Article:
Tuesday, December 23, 2008

The Pain of an Airport

TheMurtala Muhammed International Airport {MMIA} is undoubtedly Nigeria’s busiest airport. Until fairly recently, it was, along with the Aminu Kano and the Port Harcourt Airports, the only international airport in the country. In real terms, the MMIA may not measure up to the standards of better-known airports like Schippol or Heathrow, but it remains about the best that this nation has today.
Despite the often chaotic atmosphere in its departure and arrival halls, the MMIA has a semblance of modernity. Things got significantly better at the airport under the Obasanjo administration when visible efforts were made to rid it of smelly restrooms, malfunctioning conveyors and passenger touts who had become a real menace to air travelers passing through the MMIA. While it cannot be denied that some efforts are being made to further improve the airport in the past few years, the main access road to the airport has been in shambles. Pothole and crater-ridden, the main approach to the airport from Oshodi and Mile 2 is an apology. The frequent traffic snarls is the result of the sordid state of the main access road. Driving in and out of the MMIA has thus become a harrowing experience. And as the road users suffer, so does the image of the country.
TheMMIA-Oshodi-Apapa access road tells any first-time visitor to Nigeria the sort of people we are—a people that pay no attention to things that matter. As one drives through the stretch between Toyota Bus stop and the airport, all one sees is ugliness in its worst forms. To worsen the ugly spectre, one sees on both sides all manner of shacks housing hawkers ranging from roasted corn sellers to carpenters and mechanics. A nation never showcased its under-belly so flagrantly.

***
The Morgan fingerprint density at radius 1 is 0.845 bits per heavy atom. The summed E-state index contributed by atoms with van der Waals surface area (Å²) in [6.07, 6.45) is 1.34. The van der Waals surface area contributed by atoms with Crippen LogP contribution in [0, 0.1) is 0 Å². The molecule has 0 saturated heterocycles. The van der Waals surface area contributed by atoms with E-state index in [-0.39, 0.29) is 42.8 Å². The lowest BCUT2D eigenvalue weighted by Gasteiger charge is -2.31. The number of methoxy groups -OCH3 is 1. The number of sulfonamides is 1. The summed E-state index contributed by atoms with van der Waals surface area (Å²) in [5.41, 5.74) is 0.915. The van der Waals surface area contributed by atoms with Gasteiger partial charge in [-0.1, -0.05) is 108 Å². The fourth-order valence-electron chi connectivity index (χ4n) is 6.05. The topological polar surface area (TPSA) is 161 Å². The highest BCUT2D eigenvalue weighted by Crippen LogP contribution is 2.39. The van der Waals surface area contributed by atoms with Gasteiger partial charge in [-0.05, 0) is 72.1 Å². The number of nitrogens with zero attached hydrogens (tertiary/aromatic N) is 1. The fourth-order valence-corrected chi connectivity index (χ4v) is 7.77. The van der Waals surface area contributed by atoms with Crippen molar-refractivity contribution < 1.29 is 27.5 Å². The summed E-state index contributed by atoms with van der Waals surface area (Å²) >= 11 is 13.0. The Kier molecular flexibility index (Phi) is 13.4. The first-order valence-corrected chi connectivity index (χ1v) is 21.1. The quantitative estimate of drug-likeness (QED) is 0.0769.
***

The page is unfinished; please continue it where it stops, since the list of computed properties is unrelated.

Any one used to driving to and from international airports in other countries cannot but be depressed by the ugly state of the MMIA main access road. It was thus quite relieving when early in the year it was reported that the federal government would embark on the expansion and beautification of that road. Minimally, that should improve traffic flow to and from MMIA and make it more tourist-friendly.
Unfortunately, it does appear that the report was no more than a hoax. Admitted, some earth-movement took place on one side of the road. But all that this has achieved is to increase the agony of users of the road. No tangible work either in the direction of expansion or beautification is going on.
Expanding or enhancing the sate of such a vital link road is not something that needs to take such a long time. If there was any seriousness on the part of the government the project could be done within six months. What has become obvious is that there is no commitment to getting the project off the ground, let alone completing it. Instead the road has become even more dilapidated, indeed an eyesore that should grieve the heart of any Nigerian concerned about the image of the nation. Most first-time visitors to any country form their impression of the host country from what they see as their vehicle drives through the airport road. It is no surprise then that international airport access roads are usually kept in the best shape by governments.
Nigeria must be an exception given the sorry state of the Murtala Muhammed Airport Road. Both the federal and Lagos state governments should rise up to this challenge by ensuring the speedy execution of the MMIA access road expansion and beatification project.